Mercury's surface in "enhanced color," a color scheme created to emphasize color differences. This is not what Mercury would look like to the human eye, but by applying mathematical analysis to images, color differences can be accentuated beyond those visible to a person.
Mount Rushmore National Memorial under construction.
The workers had to endure conditions that varied from blazing hot to bitterly cold and windy. Each day they climbed 700 stairs to the top of the mountain to punch-in on the time clock. Then 3/8 inch thick steel cables lowered them over the front of the 500-foot face of the mountain in a "bosun chair." Despite the dangers, no one was killed during the project.
Otters in Glacier Bay National Park and Preserve, Alaska.
The sea otter population of Glacier Bay has increased dramatically in the past 20 years. Ecologists consider sea otters a keystone species here. Otters consume vast quantities of clams, urchins, crabs, and other invertebrates and their presence creates ripples through the ecosystem. NPS photo.
Every day someone like you becomes a wildland wildfire fighter, a teacher, a trail-builder, a museum curator, or a park ranger. Discover your opportunities in national parks. Come to play. Come to learn. Come to serve. Develop your environmental leadership skills. Find a job. Be the next generation to preserve and protect these great places.
With more than 80% of Americans living in urban areas, urban parks are more important than ever. The father of American landscape architecture, Frederick Law Olmsted, said of urban parks:
It is one great purpose of the Park to supply to the hundreds of thousands of tired workers, who have no opportunity to spend their summers in the country, a specimen of God's handiwork that shall be to them, inexpensively, what a month or two in the White Mountains or the Adirondacks is, at great cost, to those in easier circumstances.
Salazar: IG Report Affirms Direction, Urgency of Interior's Offshore Energy Oversight Reform Agenda
Office of the Secretary
Bromwich: Agency Remains Focused on Strengthening Safety, Environmental Protection, Oversight
Last edited 4/25/2016
WASHINGTON – A report delivered today by the Department of the Interior's Inspector General (IG) elaborates on the review and analysis of the Outer Continental Shelf (OCS) Safety Oversight Board and identifies many of the issues that lie at the center of ongoing offshore oil and gas oversight reforms already being carried out by Bureau of Ocean Energy Management, Regulation, and Enforcement (BOEMRE) Director Michael R. Bromwich, Secretary of the Interior Ken Salazar said today.
In a memo to Secretary Salazar accompanying today's IG report, Acting Inspector General Mary Kendall writes that: “this report does not raise any new issues; rather it expounds upon those issues identified in summary fashion in the Safety Oversight Board report.”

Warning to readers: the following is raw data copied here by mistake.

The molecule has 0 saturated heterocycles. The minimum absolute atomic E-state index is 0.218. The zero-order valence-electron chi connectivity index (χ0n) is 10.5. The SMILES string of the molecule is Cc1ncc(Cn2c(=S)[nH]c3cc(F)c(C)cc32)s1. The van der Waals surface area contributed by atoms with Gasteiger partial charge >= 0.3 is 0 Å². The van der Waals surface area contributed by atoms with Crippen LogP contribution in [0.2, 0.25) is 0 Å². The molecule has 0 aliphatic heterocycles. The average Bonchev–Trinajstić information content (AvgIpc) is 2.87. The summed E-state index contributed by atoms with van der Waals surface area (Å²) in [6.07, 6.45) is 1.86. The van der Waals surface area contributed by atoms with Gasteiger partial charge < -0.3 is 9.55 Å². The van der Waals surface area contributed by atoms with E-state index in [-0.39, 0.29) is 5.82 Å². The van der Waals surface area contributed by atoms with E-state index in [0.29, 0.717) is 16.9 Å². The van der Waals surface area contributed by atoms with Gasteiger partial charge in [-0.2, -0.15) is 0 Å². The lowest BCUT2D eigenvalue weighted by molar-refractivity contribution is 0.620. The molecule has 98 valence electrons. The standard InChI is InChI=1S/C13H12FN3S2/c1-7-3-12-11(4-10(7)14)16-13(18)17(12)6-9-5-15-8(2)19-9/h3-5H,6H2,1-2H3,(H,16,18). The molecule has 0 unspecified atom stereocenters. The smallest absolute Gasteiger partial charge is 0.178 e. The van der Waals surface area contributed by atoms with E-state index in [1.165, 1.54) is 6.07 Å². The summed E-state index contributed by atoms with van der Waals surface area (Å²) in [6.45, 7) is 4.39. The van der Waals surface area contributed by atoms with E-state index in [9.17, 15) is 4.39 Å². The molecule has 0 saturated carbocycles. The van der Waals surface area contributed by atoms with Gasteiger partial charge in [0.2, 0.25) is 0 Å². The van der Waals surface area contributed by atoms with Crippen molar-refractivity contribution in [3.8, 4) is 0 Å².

“We remain focused on implementing the strongest safety and environmental protections and tough and effective oversight of offshore oil and gas operations,” said Secretary Salazar. “The recommendations that the IG and the OCS Safety Oversight Board delivered in September are in line with the robust internal reform initiatives Director Bromwich is implementing. The IG has now completed the formal review that I requested, and the report further validates the urgency, direction, and steps we have already taken toward building a transformed regulatory agency with the authorities, resources, and support to provide strong and effective regulation and oversight.”
“When the recommendations contained in this report were presented as part of the Safety Oversight Board in early September, we responded immediately by forming implementation teams assigned specific responsibility to act on those recommendations to improve the operations of the agency,” said Director Bromwich. “Although their work is not mentioned in the report, the implementation teams have been working hard and making good progress. Each of them will provide me with a detailed report by the end of this month.” In response to the OIG report, Director Bromwich provided a letter updating Secretary Salazar on the progress of reforms.
In her memo to Secretary Salazar, Acting IG Kendall also notes that the findings contained in the report are based on information gathered before August, 2010 and that the IG “recognize(s) that many of the recommendations contained in this report are already being addressed by BOEMRE; we commend BOEMRE for the seriousness with which it took the recommendations and the dispatch with which it is acting upon them.”
For information about the reforms BOEMRE has undertaken, click here.
Following the explosion of the Deepwater Horizon rig, Secretary Salazar asked Interior's Inspector General and the newly-established Outer Continental Shelf Safety Oversight Board (SOB) to provide recommendations to strengthen permitting, inspections, enforcement and environmental stewardship. Given the similarity of the two missions, staff from the Office of the Inspector General worked jointly with the Safety Oversight Board to analyze information and develop recommendations for the SOB report which was released on September 8, 2010.
The implementation plan Director Bromwich has established for the recommendations address a range of priority issues, including enhancements and innovations in the inspections program, improvements in the enforcement program, and strengthening environmental protections. Strengthening inspections and enforcement – from personnel training to the deterrent effect of fines and civil penalties – is a major focus of the BOEMRE's reform efforts.